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Blue moon: The body's own defenses encourage the disease

by Ken Marcella, D.V.M., Article donated by the mane points horse resource center.

The term moonblindness remains from a time when diseases were as much about myth as they were about medicine. Horses with this condition experienced eye pain in the sunlight and prefer to be outside at night. It was said that they had been blinded by the moon. Affected eyes would eventually become a cloudy, pale blue, and would resemble the color of the full moon. The condition itself would come and go, and some believed that it followed the monthly phases of the moon.

Like most early disease names, this term, too, proved to be fairly off the mark.

Modern veterinary medicine calls the disease equine recurrent uveitis or periodic ophthalmia. The uvea is the inner lining of the eye, and this very vascular (well-supplied by blood vessels) tissue can become inflamed or infected. Ophthalmia is another way of referring to an inflammation of the inner eye that tends to flare up, regress or disappear, then flare up once again.

Equine recurrent uveitis is the leading cause of blindness in adult horses. It appears to be an immune-mediated disease. (See sidebar.)

Many agents have been implicated in equine recurrent uveitis, but the highest percentage of moonblindness is blamed on leptospirosis, a bacteria commonly carried in the urine of cattle and deer. The most likely method of transmission is contaminated drinking water.

Horses grazing pasture with access to streams or ponds where cattle or deer water often show titers (antibiotic levels in the blood) to leptospirosis and some outbreaks have been directly linked to these water sources. Other bacterial causes are possible, however, because many affected horses do not have high leptospirosis titers. Among these are brucella (more common in cattle), streptococcus, viruses such as equine influenza and equine viral arteritis and some parasite larvae, notably onchocerca, strongylus and toxoplasma.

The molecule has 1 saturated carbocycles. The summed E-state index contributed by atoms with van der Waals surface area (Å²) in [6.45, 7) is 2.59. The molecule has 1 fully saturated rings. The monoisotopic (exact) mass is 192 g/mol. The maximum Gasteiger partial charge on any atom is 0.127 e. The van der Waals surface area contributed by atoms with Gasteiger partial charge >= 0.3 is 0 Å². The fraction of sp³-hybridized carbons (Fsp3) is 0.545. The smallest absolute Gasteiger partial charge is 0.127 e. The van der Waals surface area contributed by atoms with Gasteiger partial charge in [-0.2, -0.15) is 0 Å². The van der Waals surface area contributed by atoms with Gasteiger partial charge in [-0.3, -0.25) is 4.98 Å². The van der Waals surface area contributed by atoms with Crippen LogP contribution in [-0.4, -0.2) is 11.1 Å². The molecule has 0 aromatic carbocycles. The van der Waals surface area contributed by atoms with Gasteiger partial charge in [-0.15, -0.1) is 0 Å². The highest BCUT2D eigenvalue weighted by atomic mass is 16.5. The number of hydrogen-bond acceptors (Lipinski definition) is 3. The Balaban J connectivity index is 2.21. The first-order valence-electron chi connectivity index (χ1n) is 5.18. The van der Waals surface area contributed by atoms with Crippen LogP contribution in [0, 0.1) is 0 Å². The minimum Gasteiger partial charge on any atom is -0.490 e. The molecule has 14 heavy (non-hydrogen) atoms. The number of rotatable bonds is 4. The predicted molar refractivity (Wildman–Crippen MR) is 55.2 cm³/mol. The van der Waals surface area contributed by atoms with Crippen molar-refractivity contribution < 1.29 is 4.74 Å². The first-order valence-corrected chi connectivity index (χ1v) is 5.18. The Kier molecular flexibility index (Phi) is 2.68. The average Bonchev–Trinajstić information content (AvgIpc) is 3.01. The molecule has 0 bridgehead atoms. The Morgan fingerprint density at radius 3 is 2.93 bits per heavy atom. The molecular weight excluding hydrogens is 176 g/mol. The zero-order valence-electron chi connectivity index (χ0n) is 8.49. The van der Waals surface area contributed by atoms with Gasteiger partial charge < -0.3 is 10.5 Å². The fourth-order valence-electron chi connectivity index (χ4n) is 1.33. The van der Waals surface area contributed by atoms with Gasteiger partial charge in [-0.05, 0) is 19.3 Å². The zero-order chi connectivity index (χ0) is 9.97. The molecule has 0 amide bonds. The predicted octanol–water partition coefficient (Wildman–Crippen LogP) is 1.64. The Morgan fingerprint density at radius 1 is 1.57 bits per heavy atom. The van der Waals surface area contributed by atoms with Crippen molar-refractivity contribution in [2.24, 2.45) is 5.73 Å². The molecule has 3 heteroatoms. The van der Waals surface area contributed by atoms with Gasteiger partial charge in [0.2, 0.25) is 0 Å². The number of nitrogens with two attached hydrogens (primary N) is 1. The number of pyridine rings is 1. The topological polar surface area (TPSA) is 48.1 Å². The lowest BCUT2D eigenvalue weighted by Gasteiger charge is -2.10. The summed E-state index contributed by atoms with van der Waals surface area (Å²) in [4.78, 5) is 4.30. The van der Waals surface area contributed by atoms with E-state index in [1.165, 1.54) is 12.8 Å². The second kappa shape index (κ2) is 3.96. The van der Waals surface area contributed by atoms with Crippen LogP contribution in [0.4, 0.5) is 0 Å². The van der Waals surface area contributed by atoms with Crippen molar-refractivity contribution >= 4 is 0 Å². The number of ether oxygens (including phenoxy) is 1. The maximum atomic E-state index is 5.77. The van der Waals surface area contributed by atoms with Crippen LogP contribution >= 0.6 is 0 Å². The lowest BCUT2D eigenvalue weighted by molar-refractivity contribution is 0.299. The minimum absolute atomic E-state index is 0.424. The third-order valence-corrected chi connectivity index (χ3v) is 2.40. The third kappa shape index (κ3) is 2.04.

Diagnosis is made on the basis of clinical appearance and lab diagnostics. These horses initially show painful, tearing eyes with clear-to-slightly cloudy ocular drainage. The eyes are held closed in bright light and the conjunctiva (the white tissue around the globe of the eye) is red and irritated. Horses may be off feed and may behave abnormally, depending on the degree of pain and their individual tolerance levels.

Why certain bacteria and viruses take up residence in the eyes is not known, but that the eye is isolated from the rest of the body's systems explains the flare-ups and regression of the disease. The fluid in the eye is not readily shared with the rest of the body; therefore substances in the eyes are separate from the body and each eye is separated from the other. Many horses can have advanced recurrent uveitis in one eye while the other is unaffected.

Proteins are produced in the fluid of the eye as the immune system responds to ocular irritation. This fibrin tends to make the eye cloudy and imparts a blue color to the globe. The immune system will slow down or reduce the bacteria, virus or parasite and, after a few days, the flare-up will resolve. The horse can then appear normal for a time until some stress causes the foreign agent to become active again.

Good guys gone bad